Digital archives, especially those that utilize an open model of submission, are in my opinion rather difficult to address in terms of historical importance. On the one hand, their value to the contemporary or future historians should not be dismissed, as the advantages they offer in terms of volume, detail, range, and personal value simply cannot be exaggerated. On the other hand, however, their very value risks burying recognition of the drawbacks and pitfalls inherent in the medium. Although the positives certainly outweigh the negatives, it is necessary to examine both sides of the coin in order to properly assess open digital archives as a historical tool.

One of the most dramatic changes of our time and place is the sheer volume of primary sources available to the modern historian. Not only are more and more documents preserved, but the high rate of literacy in the Western world allows a greater percentage of an already larger population to leave records of their experiences. As databases of pictures, personal accounts, and even videos of their respective focuses, the 9/11 Digital Archive, Hurricane Digital Memory Bank, and Occupy Archive are such vast repositories of information that to say that they dwarf the archives of the past would risk understatement. In addition to advantages of size, these archives give historians access to aspects of the events sometimes difficult to find in academic histories. These are records of the reactions of the people; not one person or institution, but many, highly varied both in terms of detail and in terms of contributors. Someone only loosely connected to the event in question might record their reactions on hearing of it on one page, while in another entry an eyewitness goes into detail about being part of the event. These many windows into the events in question give the historian both a myriad of angles through which to examine it and many accounts to utilize in the examination.

Although it is easy to overlook when discussing historical value, the value on an individual level of open archives like these should also be acknowledged. For those who lived through the events, the creation of a database of personal reactions can help in two key ways: helping to broaden the views of those not intimately connected to the events and to provide a launching point for the discussion of the events. Both of these are hugely beneficial from an educational standpoint, although they may not directly impact the disciple of history itself.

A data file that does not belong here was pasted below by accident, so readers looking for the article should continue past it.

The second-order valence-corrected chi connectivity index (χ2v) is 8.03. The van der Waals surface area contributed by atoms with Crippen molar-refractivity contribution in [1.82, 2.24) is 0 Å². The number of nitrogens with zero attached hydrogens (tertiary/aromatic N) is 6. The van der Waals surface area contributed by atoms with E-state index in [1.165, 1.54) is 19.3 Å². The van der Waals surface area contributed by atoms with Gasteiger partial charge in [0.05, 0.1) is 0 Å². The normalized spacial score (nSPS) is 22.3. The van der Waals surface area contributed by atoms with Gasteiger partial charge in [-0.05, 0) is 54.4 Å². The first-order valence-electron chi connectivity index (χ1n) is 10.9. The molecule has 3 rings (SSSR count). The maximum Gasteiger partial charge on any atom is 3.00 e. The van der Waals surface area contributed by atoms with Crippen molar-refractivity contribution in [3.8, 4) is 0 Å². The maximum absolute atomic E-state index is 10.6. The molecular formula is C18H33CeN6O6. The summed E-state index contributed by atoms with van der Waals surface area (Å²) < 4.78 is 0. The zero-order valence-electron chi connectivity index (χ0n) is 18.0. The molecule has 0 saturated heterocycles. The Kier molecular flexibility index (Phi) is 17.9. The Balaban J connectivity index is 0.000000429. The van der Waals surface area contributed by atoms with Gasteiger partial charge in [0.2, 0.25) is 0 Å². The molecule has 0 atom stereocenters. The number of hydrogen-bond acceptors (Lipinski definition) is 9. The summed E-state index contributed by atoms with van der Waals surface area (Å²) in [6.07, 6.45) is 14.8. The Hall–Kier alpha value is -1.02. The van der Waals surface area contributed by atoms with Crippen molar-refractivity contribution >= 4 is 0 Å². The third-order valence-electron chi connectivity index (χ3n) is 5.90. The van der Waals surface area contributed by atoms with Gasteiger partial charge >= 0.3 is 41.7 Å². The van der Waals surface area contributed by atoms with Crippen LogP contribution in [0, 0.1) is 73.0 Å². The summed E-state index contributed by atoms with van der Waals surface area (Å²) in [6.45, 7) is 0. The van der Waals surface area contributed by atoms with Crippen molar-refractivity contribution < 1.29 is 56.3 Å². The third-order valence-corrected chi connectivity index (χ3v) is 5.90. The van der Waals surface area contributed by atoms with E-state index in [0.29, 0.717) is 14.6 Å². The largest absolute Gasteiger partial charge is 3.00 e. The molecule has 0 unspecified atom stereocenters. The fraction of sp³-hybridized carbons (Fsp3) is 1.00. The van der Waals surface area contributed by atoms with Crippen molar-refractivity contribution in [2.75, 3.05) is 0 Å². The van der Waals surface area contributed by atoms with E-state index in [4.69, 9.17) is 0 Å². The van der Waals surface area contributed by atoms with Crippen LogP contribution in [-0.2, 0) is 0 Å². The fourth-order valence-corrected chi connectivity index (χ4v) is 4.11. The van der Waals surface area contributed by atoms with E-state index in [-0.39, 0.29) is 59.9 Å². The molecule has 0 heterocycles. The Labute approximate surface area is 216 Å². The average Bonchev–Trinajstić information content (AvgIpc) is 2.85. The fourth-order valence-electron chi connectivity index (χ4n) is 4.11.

However, digital archives have several common negative aspects which should also be recognized. One of these is a lack of provenance, or common source material, which, although seemingly negligible, does have an impact of the shape of the archive. When an archive is organized around medium or theme, as in the case of the Hurricane Memory Bank and the Occupy Archive, the source material jumbles together to one degree or another, whereas provenance-focused databases like the 9/11 Archive offer a clearer view of where the material originated from. Because they are web based, digital archives also face challenges of clean design and accessibility. While all three are sponsored by George Mason University, the 9/11 archive has clearly been developed to a much greater degree, probably due to both the relative significance of the events covered and the support of the Library of Congress. In contrast, finding information in the Occupy Archive is highly difficult due to its rough nature. Finally, because of the open nature of each archive, they face the common problem of internet sources, namely reliability. While false information is of course possible to produce in all mediums, the nature of the internet makes it difficult to be sure how well stories are vetted before being posted.

These, however, are not the most worrisome aspects of the 3 digital archives. Rather, I am most concerned about the groupthink-style effect that is produced in these archives. Each of these archives has their own distinct tone which is manifest throughout the archive. When reading the recent “Houston” entry of the Hurricane Memory Bank, it is immediately clear that the entry, expressing a positive view of the experience, does not fit with the narrative of disruption and damage that permeate the other stories there, when in reality all such events impact people differently. Not all people have positive memories of the Occupy movement, and the impact on the personal level is not the totality of 9/11’s influence. Although all sources inevitably have some degree of bias, it is troubling to view not one, but three entire databases which are slanted towards one perspective.

Publicly compiled digital archives, therefore, have many positives to be utilized but also several negatives that must be acknowledged. When a user is careful not to let the skewed viewpoint cloud their understanding of the event in question, open digital archives are very useful tools, providing a view into the past for historians and alternative views on experiences for contributors.

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